The writing that students are required to undertake in a tertiary setting is often very different to writing tasks that they have done before, and for some students learning how to write acceptably at university is a challenge. In addition, tertiary teaching staff may underestimate the difficulty such students experience understanding and responding to the varied assessment tasks that they set. This paper reports on a study of student acquisition of academic writing skills during the four years of a Bachelor of Education course. Students' views about their emerging tertiary literacy skills are examined, and recommendations are made for teaching staff based on strategies that students felt assisted them to become more proficient writers. We argue that students benefit from written assignments that offer a high degree of challenge that will assist them in developing intellectual rigour in the discipline, but that they require adequate scaffolding if they are to develop appropr iate tertiary literacy skills that enable them to meet these challenges. Such scaffolding includes constructive feedback, explicit explanation of task requirements and multiple sources of support.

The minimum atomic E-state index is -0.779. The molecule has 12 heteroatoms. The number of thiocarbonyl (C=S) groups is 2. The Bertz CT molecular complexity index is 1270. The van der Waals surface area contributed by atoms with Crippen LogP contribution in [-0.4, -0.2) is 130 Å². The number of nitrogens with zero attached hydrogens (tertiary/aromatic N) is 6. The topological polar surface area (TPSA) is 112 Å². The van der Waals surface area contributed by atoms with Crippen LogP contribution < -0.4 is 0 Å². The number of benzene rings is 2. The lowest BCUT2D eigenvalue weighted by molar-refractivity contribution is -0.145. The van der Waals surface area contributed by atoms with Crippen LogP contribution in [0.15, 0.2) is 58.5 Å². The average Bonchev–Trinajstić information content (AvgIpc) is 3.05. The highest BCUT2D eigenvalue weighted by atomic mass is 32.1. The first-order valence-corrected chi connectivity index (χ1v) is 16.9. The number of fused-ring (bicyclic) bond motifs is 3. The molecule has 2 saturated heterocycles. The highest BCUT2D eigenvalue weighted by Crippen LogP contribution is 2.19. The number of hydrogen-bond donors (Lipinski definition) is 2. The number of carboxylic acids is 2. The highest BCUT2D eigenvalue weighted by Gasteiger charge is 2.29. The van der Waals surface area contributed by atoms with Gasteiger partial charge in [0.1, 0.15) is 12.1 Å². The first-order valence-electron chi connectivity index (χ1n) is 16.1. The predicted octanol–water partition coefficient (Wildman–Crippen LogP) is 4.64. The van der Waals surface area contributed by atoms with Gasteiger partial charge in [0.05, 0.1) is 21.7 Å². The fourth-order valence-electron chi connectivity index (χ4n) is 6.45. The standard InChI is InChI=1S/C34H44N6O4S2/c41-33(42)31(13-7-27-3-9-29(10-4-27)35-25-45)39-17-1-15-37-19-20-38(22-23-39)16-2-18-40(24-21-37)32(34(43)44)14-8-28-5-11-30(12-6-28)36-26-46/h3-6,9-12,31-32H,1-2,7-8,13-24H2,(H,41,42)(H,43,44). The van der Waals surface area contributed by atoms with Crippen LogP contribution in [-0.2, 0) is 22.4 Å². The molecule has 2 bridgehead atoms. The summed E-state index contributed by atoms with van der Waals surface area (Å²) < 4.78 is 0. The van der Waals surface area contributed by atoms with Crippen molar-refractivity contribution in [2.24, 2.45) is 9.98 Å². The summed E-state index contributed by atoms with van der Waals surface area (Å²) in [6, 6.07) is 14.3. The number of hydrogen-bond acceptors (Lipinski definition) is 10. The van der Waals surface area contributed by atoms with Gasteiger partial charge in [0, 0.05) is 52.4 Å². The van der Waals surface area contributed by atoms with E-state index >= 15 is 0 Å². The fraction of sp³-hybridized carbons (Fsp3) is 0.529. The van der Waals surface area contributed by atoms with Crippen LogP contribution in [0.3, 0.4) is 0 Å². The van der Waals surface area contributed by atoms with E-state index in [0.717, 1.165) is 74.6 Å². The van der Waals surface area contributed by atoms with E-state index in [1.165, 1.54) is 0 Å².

|Name||AARE conference proceedings|
|Publisher||Australian Association for Research in Education|
|Conference||AARE 2006 International Education Research Conference, Adelaide, Engaging Pedagogies|
|Period||26/11/06 → 30/11/06|